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1

I don't mean ear training - naming intervals, or playing back melodic phrases by ear. I mean - becoming better at noticing when you are perhaps 20 or 30 cents out on a note. For instance if I play certain octave intervals on saxophone they do tend to be slightly wide. It is all to easy to get used to that. I am interested in how to become more aware of it. ...


2

I concur with the other answers that you are looking for movable system ear training, even if all you want is to improve your internal tuner. As Richard pointed out, a movable system teaches you the function of each note within the context of the scale. Once you have a feeling for this function, you will have a much easier time recognizing when you are not ...


3

I agree with Richard learning and training solfege (movable do re mi) practicing all scales and modes and intervals from the same tone. But there is another training that was the greatest benefit to me: By trying to play or notate melodies, tunes of well known songs, and controlling my writing with an instrument. Later you can continue with your own ...


6

The absolute best exercise to train your relative pitch is to sing music on some kind of movable system. This is because movable systems—like movable do and scale-degree numbers—teach you the function of what you're singing, which is ultimately exactly what relative pitch is. (Fixed systems, like fixed do, do not teach function, which is why I believe it's ...


-1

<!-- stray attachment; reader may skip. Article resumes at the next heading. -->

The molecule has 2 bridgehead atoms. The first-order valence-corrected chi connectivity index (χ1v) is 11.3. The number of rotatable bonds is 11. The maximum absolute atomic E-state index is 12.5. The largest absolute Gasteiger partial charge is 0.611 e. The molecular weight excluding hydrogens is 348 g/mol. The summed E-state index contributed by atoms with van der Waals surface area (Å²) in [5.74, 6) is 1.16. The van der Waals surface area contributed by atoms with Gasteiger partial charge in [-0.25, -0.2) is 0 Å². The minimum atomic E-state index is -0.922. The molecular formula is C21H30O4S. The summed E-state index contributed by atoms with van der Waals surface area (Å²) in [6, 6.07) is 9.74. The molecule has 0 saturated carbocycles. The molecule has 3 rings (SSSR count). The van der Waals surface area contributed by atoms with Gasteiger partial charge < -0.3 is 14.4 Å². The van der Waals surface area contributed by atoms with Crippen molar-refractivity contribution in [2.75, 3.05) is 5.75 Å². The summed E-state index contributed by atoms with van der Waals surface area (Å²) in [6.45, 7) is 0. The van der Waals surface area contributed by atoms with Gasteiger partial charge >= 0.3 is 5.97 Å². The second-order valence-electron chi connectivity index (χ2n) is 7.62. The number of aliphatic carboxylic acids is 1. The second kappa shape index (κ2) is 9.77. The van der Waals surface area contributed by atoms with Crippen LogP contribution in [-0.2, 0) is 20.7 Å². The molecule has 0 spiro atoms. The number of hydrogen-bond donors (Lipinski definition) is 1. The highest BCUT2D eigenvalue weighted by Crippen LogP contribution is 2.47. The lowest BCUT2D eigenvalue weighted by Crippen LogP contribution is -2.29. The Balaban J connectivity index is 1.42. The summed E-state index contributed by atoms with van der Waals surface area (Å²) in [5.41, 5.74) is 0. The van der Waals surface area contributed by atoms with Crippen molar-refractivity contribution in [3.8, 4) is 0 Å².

Transcribing as ear training It seems a bit putting the cart in front of the horse. You cannot transcribe if you can't identify pitches - chords and scales, etc. Don't misunderstand me. Transcribing is a great exercise! But I think it benefits from first establishing some base level of ear training. If you don't have that base established already, then ...


0

Transcribing is one piece in the puzzle, one tool and one aspect of learning music. But it's not either/or, you should learn to play by ear what you hear straight away as well, without writing it down first. Sometimes if you think you heard it right, if you slow it down and spend time transcribing it, you may realize that you heard it wrong the first time. ...


0

I kind of have the same thing! Except I don't fumble and I don't need to have heard the song recently, I can sing a song I heard like 5+ years ago in the correct key without skipping a beat. But I can't name the pitch, so I feel like it's not perfect pitch. For instance, if someone played me an A on a piano I almost always would guess the note wrong. If i ...


3

Transcribing is one of the best ways to learn music. It teaches ear training and how to identify technique for particular instruments. It also challenges you to separate different sources in one recording. When I was young we used to transcribe fast riffs by slowing down the spin rate of an LP (vinyl record player). The pitch will drop but you car ...


1

I suspect that the answer is simply this: when you use good speakers your brain receives a lot more information, more details, and therefore it has to work harder at filtering out what you don't need and just focus on following the melody line you are trying to transcribe. I would also guess that with more practice it will cease to make much of a difference,...


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